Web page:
2nd April 2024
Southwold Town Council’s review of LionLink’s EIA Scoping Report.
Response to the Planning Inspectorate dated 2nd April 2024

1. Cumulative Impact of East Anglia’s Energy projects
STC notes that LionLink’s Scoping Report has been prepared on the basis that it is a stand-alone
project, although it references the possibility of co-ordinating with other projects (Sealink,
Nautilus, EAN1/EA2), particularly with regard to the construction of a sub-station at Friston and
nearby convertor stations. What the Report fails to address is the combined socio-economic
effect of all these projects, together with Sizewell C and other potential offshore projects, over
an extensive peak period of 6 years or more on a relatively small area of East Suffolk’s Heritage
Coast which is heavily dependent on tourism for its survival. In addition to heavy traffic flows on
an ill-equipped road network and multiple major construction works, there is the inevitable
perceived blighting of the whole area (including Southwold) that will deter visitors and have
disastrous consequences for local businesses. We do not consider this wider threat to
community well-being and livelihoods is addressed by the Report.

2. Local Issues to Landfall at Southwold
2.1 Southwold is unusual in that there is only one road (A1095) into and out of the town, which
serves the busy High Street, Promenade and Beach, the Harbour and Caravan site, the Common
with golf, rugby, soccer and cricket clubs and the marshes as well as the Landfall F area. When
assessing socio-economic, recreation and tourism, the Scope should accordingly cover the
whole of these areas and not be limited to the area depicted in Figure 16.1 with its 500 metre
buffer to the scoping area.

2.2 The single access on the A1095 across Mights Bridge into Southwold is from the A12. Access to
Mights Bridge through Reydon on the B1126 from Wangford is not fit for heavy loads and
through Reydon on the B1127 from Wrentham is problematic when Potters Bridge floods with
frequent road closure. At peak times, Southwold welcomes 5000 visitors per day and the
Scoping Report doesn’t properly address potential traffic congestion presented by this single
access point which already serves heavy loads for Adnams Brewery, the caravan site and
harbour marine business.

2.3 Once across Mights Bridge, access to the proposed Landfall F site from the A1095 would be left
down Pier Avenue, a residential road, to the tourist hub of Southwold Pier, the Putting Green,
Klondyke skate park, the Boating and Model Yacht ponds and the Blue Flag beach with its Beach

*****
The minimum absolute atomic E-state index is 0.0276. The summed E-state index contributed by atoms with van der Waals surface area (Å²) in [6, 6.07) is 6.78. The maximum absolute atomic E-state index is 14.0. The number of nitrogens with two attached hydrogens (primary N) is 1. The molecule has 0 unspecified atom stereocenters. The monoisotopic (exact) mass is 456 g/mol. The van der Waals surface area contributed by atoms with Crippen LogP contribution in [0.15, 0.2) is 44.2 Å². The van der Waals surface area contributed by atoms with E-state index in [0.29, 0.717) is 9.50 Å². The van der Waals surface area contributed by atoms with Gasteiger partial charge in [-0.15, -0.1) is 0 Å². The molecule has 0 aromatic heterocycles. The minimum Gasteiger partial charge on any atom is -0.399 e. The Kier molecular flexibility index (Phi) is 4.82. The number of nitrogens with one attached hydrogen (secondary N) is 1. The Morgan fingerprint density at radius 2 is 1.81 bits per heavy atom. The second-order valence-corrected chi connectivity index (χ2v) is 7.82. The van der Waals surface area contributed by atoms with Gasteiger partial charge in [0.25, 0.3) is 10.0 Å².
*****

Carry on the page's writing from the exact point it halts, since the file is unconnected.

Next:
Huts. Final access would then be through the Town’s largest and busiest car and coach park to
the adjacent landfall site. The Scoping Report totally underplays the tourist attractions in the
vicinity and the impact of traffic congestion, noise, pollution and vibration on residents, visitors
and businesses over the projected 20-month period of work on site at landfall.

2.4 Like many seaside towns, businesses in Southwold struggle to remain viable throughout the
year and we do not consider the Scoping Report properly recognises the negative impact on the
business community and its workforce if Southwold is chosen for landfall. Recruiting staff is
difficult given the age demographic of the town and high property prices, and much of the
workforce, in the absence of a viable public transport option, drive in; the access bottle neck
would be a further disincentive to workers. An inevitable reduction in visitors would have a
severe impact on the viability of these businesses.

2.5 In summary the EIA Report should include analysis to determine whether the local road
transport network has sufficient capacity and is in good enough condition to accommodate
LionLink construction traffic in addition to residential, business and tourist vehicles especially at
the busy seasonal periods. The Scoping Report should address the requirement for a relief road
from the A12 around Reydon to the landfall site which doesn’t require access over Mights
Bridge with the detrimental effects on both residents, visitors and businesses.

3. Environmental
Southwold has been one of only two recent recipients in Suffolk of Blue Flag status for its
beaches and there is concern that any disturbance to the shoreline and offshore caused by the
project might result in this status being denied in future. The scoping report should address this

4. Coastal Erosion
Southwold is partly defended from the sea by a seawall maintained by the Environment Agency
running north from the Pier to the northern limit of the scoped Landfall F area. This means the
connection site is officially behind a “Hold the Line”, but the Resilient Coast project and local
flood and resilience board is concentrating on funding for a plan to deal with the outflanking of
the Environment Agency’s seawall defences to the North. One scenario is a managed retreat
into Buss Creek which would flood any proposed connection station built at Landfall F. The
present seawall has to be shored up regularly by the Environment Agency to prevent it being
scoured by the sea and another concern is that the cable link into the sea would undermine its
strength. A new wall would cost many millions. Alternatively drilling into the rapidly eroding
cliffs at Easton Bavents would have serious environmental consequences. The scoping report
does not address these issues, particularly given the expected minimum project life of 40 years.